Authored by Sylvia Cochran in Food and Cooking
Published on 09-17-2009
Learning how to cook a pork loin is actually quite easy. This cut of meat – obviously stemming from the pig – hearkens from the upper rip cage area. That being said, there are the blade loin cut, the sirloin, the center loin, and the tenderloin, which is the most succulent cut of them all. Baking and grilling are the preferred methods of rendering this pork product ready for the dinner table, and intermediate cooks have begun to experiment with various marinades to enhance the flavor experience.
The Perfect Marinade
When learning how to cook a pork loin, it is a good idea to familiarize yourself with the flavors that will enhance the taste. Brown sugar and cinnamon are natural flavor enhancers, and sherry brings out a bit of the bite the meat has. Mix a tenderizing marinade consisting of quarter cups of soy sauce for tenderizing and brown sugar, two tablespoons each of olive oil and sherry, and a teaspoon each of cinnamon powder and onion powder. Make sure that you use onion powder, not onion salt!
Mix all of these ingredients together and then place your pork loin into the marinade. Using a Ziploc bag is a great idea, since it allows you to squeeze out the air and thereby maximizes the meat to marinade contact. Place the bag into the fridge for about six to eight hours.
How to Cook a Pork Loin: Cooking Methods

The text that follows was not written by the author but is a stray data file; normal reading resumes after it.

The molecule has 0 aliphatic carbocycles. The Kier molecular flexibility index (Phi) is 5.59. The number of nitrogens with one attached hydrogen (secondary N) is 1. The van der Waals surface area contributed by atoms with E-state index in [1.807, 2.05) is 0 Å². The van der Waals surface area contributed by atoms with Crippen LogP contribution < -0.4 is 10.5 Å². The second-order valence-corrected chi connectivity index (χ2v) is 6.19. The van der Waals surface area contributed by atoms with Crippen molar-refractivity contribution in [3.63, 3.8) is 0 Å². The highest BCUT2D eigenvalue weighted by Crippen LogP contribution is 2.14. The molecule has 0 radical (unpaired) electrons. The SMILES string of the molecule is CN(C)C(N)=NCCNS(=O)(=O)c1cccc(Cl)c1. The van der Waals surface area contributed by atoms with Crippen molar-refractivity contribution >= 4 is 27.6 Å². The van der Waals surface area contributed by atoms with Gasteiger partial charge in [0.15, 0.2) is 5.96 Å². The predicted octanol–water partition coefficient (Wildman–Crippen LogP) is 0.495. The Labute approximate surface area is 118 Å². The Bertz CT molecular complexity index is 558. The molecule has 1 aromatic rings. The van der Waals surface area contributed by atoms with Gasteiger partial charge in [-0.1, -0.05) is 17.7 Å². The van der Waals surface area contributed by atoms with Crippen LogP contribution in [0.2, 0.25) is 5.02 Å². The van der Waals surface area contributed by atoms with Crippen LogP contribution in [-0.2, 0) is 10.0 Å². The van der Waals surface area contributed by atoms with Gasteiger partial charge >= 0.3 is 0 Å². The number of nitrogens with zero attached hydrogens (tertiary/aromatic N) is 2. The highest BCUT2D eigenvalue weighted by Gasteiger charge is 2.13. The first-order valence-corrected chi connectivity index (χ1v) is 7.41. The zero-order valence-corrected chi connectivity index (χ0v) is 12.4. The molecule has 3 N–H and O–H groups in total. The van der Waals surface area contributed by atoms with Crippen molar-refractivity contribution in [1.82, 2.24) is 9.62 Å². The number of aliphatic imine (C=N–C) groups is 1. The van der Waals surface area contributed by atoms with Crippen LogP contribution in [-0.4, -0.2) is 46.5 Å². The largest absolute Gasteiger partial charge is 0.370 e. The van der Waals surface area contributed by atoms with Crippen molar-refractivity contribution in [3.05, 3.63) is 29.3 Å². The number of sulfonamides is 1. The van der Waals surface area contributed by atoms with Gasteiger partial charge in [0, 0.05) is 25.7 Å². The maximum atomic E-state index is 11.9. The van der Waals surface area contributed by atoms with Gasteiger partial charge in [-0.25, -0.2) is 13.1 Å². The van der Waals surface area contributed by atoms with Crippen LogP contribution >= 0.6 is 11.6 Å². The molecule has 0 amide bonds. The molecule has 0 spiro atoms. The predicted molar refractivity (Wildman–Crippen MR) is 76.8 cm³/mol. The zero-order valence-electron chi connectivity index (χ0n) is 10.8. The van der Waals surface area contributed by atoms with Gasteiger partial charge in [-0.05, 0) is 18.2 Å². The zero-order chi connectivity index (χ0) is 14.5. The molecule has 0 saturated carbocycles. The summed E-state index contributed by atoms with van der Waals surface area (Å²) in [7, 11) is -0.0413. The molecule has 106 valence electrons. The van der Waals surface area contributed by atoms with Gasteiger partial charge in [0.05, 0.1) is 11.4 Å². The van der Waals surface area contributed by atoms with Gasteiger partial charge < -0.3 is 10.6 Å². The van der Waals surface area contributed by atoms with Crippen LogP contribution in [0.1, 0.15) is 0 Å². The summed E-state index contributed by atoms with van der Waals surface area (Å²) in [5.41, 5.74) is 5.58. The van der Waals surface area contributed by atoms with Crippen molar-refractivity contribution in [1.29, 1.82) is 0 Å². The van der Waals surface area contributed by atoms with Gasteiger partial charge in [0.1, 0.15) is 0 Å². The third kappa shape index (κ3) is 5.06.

After discarding the marinade, place the loin onto a grill or into a baking dish. Grilling or baking is the premier means of cooking this lean cut of meat to perfection. In a 350 degree Fahrenheit oven, an average sized roast will be done in about 30 minutes. On the grill, the odds are good that the meat will be done quicker, so taking its temperature frequently is a must. Purists will insist on washing off the remnants of the marinade before starting the actual cooking process, but those who like the taste of lightly caramelized sugar on to exterior of the loin might not heed this bit of advice.
Avoid Cooking Mistakes
While learning how to cook a pork loin is quite easy, there are a few possible mistakes you should avoid. First and foremost, take the meat’s temperature. The meat is ready when its interior temperature – in the thickest portion – reaches 160 degrees Fahrenheit, no matter how much time is left on the clock. Seasoned chefs remove the pork loin from the oven at 157 degrees interior temperature to allow the carryover heat to finish the cooking process. Do not overcook the meat or you will undo the effects of the tenderizing marinade you employed earlier.
Another mistake new cooks make – when they are getting acquainted with how to cook a pork loin for the first time — oftentimes revolves around cutting the meat too soon. Allow the loin to rest for about 10 minutes after removing it from the oven, so the juices may settle. Cut it too soon, and the juices will run right out, leaving the meat drier than needed.